An interesting thing happens with domestication. Certain physical traits come along with the behavioral traits of reduced aggression and willingness to treat humans as surrogate parents. In the case of dogs, these often include a puppy-like appearance, including floppy ears, curled tail, smaller adult size, and a rounder head with smaller jaws. This isn’t the case with all dog breeds, of course, but the changes seem to be genetically linked to behavior. It’s called domestication syndrome.

So this is interesting, but how does it apply to foxes? Foxes are canids, but they aren’t all that closely related to dogs.

Well, in 1959 a Russian zoologist named Dmitry Belyaev decided to see if he could domesticate foxes. Taming and domestication are different things. A wild animal that has become used to certain humans can be considered tame, but a domesticated animal is one that is genetically predisposed to treat humans as caregivers. Belyaev didn’t just want to tame a few foxes, he wanted to try actually domesticating them.

He started his project by going to a fur farm that bred foxes to kill for their furs, which were then made into coats and other clothing. These were red foxes, which are common throughout much of the world, but because they were bred for their fur, they weren’t red. They were a darker color called silver, a color mutation, but other than that they were regular foxes. Belyaev chose foxes by how well they tolerated people, the ones that were less likely to bite.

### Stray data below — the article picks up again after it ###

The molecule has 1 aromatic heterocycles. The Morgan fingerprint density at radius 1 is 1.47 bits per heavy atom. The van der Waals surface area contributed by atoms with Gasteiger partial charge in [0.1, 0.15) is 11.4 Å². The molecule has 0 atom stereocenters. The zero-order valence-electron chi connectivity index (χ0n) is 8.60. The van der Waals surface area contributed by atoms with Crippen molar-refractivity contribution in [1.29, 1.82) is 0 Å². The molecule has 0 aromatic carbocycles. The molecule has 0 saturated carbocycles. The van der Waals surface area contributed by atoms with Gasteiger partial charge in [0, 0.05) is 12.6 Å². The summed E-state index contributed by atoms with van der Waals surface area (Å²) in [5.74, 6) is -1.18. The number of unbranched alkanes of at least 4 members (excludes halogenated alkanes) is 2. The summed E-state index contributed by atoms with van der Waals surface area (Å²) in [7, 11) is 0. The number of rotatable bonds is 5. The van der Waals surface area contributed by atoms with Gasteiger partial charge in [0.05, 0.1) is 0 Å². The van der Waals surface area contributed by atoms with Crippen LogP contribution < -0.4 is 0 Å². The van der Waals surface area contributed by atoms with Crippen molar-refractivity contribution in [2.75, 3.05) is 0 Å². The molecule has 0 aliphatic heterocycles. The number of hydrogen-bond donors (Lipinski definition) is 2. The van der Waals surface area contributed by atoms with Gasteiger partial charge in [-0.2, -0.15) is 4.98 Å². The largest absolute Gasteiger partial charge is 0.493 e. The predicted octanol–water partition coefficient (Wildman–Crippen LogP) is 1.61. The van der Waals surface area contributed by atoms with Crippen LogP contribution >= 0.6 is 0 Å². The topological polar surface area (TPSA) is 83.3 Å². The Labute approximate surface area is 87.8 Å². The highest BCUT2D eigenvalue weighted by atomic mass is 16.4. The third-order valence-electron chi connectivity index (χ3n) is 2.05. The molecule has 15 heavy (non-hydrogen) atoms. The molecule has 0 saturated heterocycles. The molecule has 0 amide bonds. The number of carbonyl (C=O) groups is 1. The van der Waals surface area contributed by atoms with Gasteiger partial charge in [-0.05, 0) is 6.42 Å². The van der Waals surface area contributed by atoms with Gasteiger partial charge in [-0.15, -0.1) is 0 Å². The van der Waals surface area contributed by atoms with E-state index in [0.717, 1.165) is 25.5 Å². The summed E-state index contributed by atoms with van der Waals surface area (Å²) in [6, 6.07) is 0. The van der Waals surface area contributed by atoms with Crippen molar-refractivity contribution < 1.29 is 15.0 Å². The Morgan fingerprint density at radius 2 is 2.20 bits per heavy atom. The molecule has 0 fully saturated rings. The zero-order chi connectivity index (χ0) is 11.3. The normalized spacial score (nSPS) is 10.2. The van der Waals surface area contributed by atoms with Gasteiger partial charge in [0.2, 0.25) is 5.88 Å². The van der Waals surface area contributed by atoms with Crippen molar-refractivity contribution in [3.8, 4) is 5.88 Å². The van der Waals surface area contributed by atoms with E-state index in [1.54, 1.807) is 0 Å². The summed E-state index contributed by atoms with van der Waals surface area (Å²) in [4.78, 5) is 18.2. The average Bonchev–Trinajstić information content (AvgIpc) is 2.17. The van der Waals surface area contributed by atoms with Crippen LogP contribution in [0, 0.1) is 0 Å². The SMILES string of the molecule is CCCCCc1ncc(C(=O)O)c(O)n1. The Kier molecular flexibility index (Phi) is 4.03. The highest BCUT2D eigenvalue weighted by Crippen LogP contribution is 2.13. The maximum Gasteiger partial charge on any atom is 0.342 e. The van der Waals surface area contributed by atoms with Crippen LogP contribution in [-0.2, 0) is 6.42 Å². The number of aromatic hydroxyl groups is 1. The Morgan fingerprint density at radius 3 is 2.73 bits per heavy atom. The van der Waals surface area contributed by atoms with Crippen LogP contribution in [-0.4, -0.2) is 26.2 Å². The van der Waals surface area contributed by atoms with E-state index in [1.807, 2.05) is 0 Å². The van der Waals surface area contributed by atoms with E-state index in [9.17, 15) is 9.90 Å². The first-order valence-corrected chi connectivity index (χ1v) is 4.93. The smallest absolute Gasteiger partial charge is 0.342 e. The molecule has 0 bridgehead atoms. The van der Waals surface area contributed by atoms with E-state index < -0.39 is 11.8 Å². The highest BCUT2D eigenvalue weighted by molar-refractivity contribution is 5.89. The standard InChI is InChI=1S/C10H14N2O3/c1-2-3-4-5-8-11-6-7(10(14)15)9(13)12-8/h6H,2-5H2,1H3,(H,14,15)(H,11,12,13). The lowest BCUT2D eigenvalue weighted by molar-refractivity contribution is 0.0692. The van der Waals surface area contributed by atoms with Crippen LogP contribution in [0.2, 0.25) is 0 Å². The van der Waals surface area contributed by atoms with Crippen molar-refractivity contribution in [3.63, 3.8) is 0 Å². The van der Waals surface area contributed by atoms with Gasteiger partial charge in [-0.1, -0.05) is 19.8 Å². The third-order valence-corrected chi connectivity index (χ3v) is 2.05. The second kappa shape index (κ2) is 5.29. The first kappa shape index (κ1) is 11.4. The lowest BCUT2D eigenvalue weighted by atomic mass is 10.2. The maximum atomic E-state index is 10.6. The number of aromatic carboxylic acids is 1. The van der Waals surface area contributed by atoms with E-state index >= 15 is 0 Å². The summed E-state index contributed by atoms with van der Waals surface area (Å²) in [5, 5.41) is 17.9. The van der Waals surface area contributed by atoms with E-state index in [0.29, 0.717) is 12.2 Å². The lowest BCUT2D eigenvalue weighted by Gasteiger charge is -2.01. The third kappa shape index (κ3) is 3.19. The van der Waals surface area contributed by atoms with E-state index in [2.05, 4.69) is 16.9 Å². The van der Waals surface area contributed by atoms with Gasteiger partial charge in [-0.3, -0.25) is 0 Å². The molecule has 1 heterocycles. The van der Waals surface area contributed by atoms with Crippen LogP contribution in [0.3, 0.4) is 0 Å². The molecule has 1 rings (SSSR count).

He bred these foxes and when the babies grew up, he chose the least aggressive ones to breed. Then he chose the least aggressive babies from those parents, and so on. And after only six generations, he started to see results. Some of the foxes in the sixth generation actively sought out humans. They licked their hands, whined for attention, and even wagged their tails.

Something else happened too. The foxes started showing physical differences. Some had fur with white patches or various other color variations, some had floppy ears, some carried their tails so that the tip pointed up. All these traits are common in dogs, but pretty much never seen in wild foxes. Recent research shows that the changes are genetic and linked to lower adrenaline production. One color of fox, called Georgian white, has never been seen except in Belyaev’s domesticated foxes. It’s a lovely white all over with black ears and black or gray markings on the face and paws.